Painter Pam Hatch, who grew up in Texas City and now resides in League City, says her greatest reward from art is “people being touched by my work.” Hatch paints in vibrant-toned pastels and acrylics, and she teaches classes in those media at Sue Bown Studio in Dickinson, Upper Bay Frame & Gallery in League City, and Texas Art Supply in League City. A Galveston Art League member who is well-known for her landscapes executed in pastels, Hatch, 72, also leads workshops in that specialty at the Art League’s downtown Galveston gallery.
She has won awards at Art League juried competitions and has been published twice in the Christians in the Visual Arts (CIVA) international directory. Hatch sells her paintings, which are often inspired by photos she has taken during her Texas travels, at Upper Bay Frame & Gallery and through her website, PamHatch.com. Below, she shares personal insights about art and her approach to painting.
Q: When did you start creating artwork?
A: I loved it from the time I was a child and began with the usual crayons and pencils. My family was very art-oriented and encouraged me. My mother drew, my grandmother was an artist in oil, and my grandfather, who was an architect in Galveston, painted in watercolor. As a young teenager, I began working in oil, but turpentine and linseed oil give me a headache so I don’t do oils anymore.
Q: What types of art classes have you taken? Are you still learning?
A: I took a couple at Alvin Community College, but I’m mostly self-taught and have taken workshops through the years. I get inspired when I read and see something creative. It inspires me to experiment. I still want to improve. My biggest challenge is getting values ― the darkness and lightness of colors ― right because I wasn’t taught that, and the books available then didn’t teach it the way they do now. I’m also working on composition and printing and trying to improve my technique.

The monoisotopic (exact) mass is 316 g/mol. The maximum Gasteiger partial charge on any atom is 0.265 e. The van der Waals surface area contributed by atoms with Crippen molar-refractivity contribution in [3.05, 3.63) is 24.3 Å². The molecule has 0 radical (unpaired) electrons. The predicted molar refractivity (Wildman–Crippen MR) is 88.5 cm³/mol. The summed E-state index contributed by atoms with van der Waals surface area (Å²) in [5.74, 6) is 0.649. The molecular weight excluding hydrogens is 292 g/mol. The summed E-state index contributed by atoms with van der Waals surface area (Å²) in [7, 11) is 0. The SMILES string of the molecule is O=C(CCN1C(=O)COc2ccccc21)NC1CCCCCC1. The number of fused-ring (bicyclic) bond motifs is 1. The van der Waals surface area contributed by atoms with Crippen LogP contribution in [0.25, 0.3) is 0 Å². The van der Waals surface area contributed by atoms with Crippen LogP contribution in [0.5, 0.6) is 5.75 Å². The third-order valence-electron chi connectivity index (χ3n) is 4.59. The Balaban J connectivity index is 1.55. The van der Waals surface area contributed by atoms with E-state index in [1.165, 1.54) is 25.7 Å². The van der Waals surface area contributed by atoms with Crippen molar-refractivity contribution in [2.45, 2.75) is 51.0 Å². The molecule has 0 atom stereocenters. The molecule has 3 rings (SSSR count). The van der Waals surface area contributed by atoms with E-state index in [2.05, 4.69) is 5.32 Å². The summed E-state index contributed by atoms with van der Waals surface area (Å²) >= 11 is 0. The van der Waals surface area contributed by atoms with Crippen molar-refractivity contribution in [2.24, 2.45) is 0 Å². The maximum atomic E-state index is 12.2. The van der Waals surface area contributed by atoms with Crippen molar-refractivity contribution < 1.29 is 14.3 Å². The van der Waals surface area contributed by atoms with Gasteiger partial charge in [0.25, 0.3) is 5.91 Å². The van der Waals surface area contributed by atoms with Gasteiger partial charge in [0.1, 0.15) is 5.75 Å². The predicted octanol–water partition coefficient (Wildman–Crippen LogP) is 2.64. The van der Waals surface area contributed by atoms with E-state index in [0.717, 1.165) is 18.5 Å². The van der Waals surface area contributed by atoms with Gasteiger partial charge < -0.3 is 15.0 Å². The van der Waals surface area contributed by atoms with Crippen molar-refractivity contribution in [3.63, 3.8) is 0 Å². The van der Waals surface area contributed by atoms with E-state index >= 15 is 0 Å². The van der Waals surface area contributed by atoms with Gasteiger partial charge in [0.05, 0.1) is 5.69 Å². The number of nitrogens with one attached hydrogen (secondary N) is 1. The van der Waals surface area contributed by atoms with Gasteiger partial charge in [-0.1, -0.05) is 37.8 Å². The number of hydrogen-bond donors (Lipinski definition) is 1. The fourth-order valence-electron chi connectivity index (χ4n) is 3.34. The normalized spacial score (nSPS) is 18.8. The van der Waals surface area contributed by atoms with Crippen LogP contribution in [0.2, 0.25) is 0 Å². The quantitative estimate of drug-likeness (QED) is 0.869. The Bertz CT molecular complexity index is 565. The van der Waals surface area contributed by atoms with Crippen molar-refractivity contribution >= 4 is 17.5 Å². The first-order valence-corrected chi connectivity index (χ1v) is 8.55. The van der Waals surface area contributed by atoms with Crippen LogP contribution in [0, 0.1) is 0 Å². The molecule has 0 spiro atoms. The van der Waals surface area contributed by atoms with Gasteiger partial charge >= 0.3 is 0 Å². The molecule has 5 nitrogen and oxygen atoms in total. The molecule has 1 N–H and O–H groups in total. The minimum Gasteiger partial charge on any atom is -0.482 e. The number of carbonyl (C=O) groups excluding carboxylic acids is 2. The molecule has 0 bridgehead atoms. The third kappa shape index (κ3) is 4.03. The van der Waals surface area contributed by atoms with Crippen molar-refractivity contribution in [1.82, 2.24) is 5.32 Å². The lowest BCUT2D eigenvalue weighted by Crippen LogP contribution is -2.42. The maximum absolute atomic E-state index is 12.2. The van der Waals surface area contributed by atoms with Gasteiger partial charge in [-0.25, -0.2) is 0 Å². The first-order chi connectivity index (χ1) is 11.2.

Q: What famous artist you admire?
A: The first one who comes to mind is the Spanish artist Joaquin Sorolla. He’s known for painting beautiful light on figures and water.
Q: What types of things do you paint?
A: I did a lot of wetlands and people called me “the marsh lady” or “the swamp lady.” I have a tendency to go toward water. I like the reflections and the symbolism of water, the peacefulness of it. But my real love is painting the interiors of churches even though I haven’t done a lot of them. I got started with them through the Sacred Places Tour in Galveston.
Q: Can you briefly describe your process?
A: I’m not a structured painter. I’m inspired by the memory of what I’m painting ― the wind, sound, the water rushing by. I look at the composition. I might remove a tree if it’s in the wrong place for the best composition of the painting. I like color and I like to push the color in my art. Sometimes I paint in colors that aren’t true to real life. I like to give the color a little sparkle.
Q: Do you work mostly indoors?
A: Yes, because it’s more comfortable for me. But my classes go outside a couple of times a year to plein air paint.
Q: Do you manage your time well?
A: I’m not very disciplined. When I was younger, I was more focused. I get distracted more easily now that my husband retired and our schedule is very flexible. I want to try everything. In the past I’ve done as many as 100 paintings a year, but now it’s closer to 10 a year.
Q: What’s your best tip for beginning artists?
A: Try not to copy other artists’ work unless it’s just to learn technique. So many people are copying today because it’s easy. But you won’t develop a voice of your own by copying.